Mrs. Muzira, an Eco cash agent in Ward 11, in Gweru rural heard about WFP Seasonal Targeted Assistance (STA) program at a community meeting that the Councilor and ADRA conducted. She knew that she would not qualify as a beneficiary because she was a well established business woman in her community and there were more needy people than her. Her interest grew when she heard that ADRA would be piloting mobile phone transactions and that beneficiaries would receive money through Ecocash. For her this meant business.
ADRA staff visited her to explain the conditions among them that she was not allowed to force anyone to buy anything other than what they desired to buy. It was explained to her that the initiative was to improve food security of the beneficiaries.
She looked for resources, including starting small businesses like cooking food to sell at her shop so that she could have enough capital to cater for the 418 households (2089 beneficiaries) that were registered in her ward to receive assistance through Ecocash. With another Ecocash agent at the center, she was determined to get the big part of the business.
Implementation of the project started and she started servicing 80% more people. Her business grew beyond imagination because each transaction that she conducted, Ecocash paid her a commission. Not only were people cashing their money, they were also buying mealie meal – “the 10kg bag of mealie was the most fast selling commodity” she says while smiling.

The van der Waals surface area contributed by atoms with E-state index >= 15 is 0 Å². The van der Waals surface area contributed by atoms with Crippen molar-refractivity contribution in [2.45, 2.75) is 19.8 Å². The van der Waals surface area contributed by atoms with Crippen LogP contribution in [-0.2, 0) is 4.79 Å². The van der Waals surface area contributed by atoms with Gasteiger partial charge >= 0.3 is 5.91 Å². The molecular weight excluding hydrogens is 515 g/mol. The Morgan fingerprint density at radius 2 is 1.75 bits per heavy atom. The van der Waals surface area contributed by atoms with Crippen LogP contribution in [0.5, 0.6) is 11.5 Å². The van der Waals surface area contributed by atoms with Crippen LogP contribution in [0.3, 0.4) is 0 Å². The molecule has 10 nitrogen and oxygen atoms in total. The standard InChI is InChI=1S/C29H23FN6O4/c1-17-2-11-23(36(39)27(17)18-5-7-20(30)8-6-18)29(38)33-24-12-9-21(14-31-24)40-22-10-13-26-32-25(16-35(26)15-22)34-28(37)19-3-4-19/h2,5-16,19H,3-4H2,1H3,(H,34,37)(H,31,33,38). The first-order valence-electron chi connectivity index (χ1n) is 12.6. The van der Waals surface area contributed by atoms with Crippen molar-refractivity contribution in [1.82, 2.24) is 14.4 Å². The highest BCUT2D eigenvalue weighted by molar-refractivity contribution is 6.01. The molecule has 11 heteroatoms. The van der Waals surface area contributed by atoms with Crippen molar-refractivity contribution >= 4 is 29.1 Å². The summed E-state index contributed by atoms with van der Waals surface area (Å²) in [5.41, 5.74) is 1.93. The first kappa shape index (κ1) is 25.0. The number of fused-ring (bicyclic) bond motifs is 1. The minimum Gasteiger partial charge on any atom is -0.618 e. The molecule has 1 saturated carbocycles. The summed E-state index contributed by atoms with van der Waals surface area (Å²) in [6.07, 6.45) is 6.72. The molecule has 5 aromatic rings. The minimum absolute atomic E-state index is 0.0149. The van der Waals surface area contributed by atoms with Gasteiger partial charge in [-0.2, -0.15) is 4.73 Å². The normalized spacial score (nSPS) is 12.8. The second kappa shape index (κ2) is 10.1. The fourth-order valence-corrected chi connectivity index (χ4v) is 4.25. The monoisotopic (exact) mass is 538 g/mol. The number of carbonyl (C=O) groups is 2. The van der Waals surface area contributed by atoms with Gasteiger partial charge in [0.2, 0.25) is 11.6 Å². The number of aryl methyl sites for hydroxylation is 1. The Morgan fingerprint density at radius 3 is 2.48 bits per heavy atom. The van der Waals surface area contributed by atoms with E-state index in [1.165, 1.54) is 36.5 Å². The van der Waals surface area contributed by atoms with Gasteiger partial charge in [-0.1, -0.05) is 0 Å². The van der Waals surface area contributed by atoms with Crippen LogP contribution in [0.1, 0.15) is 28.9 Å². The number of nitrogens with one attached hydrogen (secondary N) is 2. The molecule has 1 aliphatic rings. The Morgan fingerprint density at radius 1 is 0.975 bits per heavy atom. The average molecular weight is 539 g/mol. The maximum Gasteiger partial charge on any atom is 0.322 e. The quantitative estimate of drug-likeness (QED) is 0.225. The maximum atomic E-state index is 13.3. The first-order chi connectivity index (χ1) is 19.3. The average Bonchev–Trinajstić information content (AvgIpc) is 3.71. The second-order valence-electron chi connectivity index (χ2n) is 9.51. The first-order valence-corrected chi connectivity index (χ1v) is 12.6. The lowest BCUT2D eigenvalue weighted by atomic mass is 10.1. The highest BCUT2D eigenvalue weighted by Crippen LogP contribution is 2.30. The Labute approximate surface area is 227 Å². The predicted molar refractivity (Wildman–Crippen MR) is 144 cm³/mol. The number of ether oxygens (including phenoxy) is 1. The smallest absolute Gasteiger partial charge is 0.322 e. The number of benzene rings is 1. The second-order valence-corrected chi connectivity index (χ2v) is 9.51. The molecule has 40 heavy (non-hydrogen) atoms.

When asked, what had changed in her life as a result of the implementation of STA and inclusion of the mobile phone transaction, her response was “come and see what I have done with the profit”. Mrs. Muzira took us to the back of the shop where she is constructing a nine-room guest house, and a restaurant. She had four blair toilets at the back of the shop that had since been refurbished to be flashed toilets. She has employed a builder and three assistants to assist with the work of constructing who testified to us that they were so happy to be employed. Businesswise, things have changed. Because of the volumes that she was transacting, the wholesalers who she deals with are willing to give her items on credit and also she has stocked her shop making it easy for community members to access all their basic items within the community a situation that is saving them from transport costs to the nearest town of Gweru. Her food business is also growing; the ADRA team visiting for this feature had lunch at her shop.
Mrs. Muzira is just but one of the Ecocash agents in Gweru rural who benefited through the use of Ecocash as a mode of distribution of cash for cereal. The objective of piloting Ecocash with Econet wireless was to compare the payment modalities that were being used by ADRA Zimbabwe in its WFP funded programs. The project would assess among others efficiency, effectiveness of each modality. The various modalities that ADRA has used include electronic vouchers, use of Cash in Transit companies and food. Generally Ecocash was perceived as convenient and less risky by beneficiaries. Story by Pansi Katenga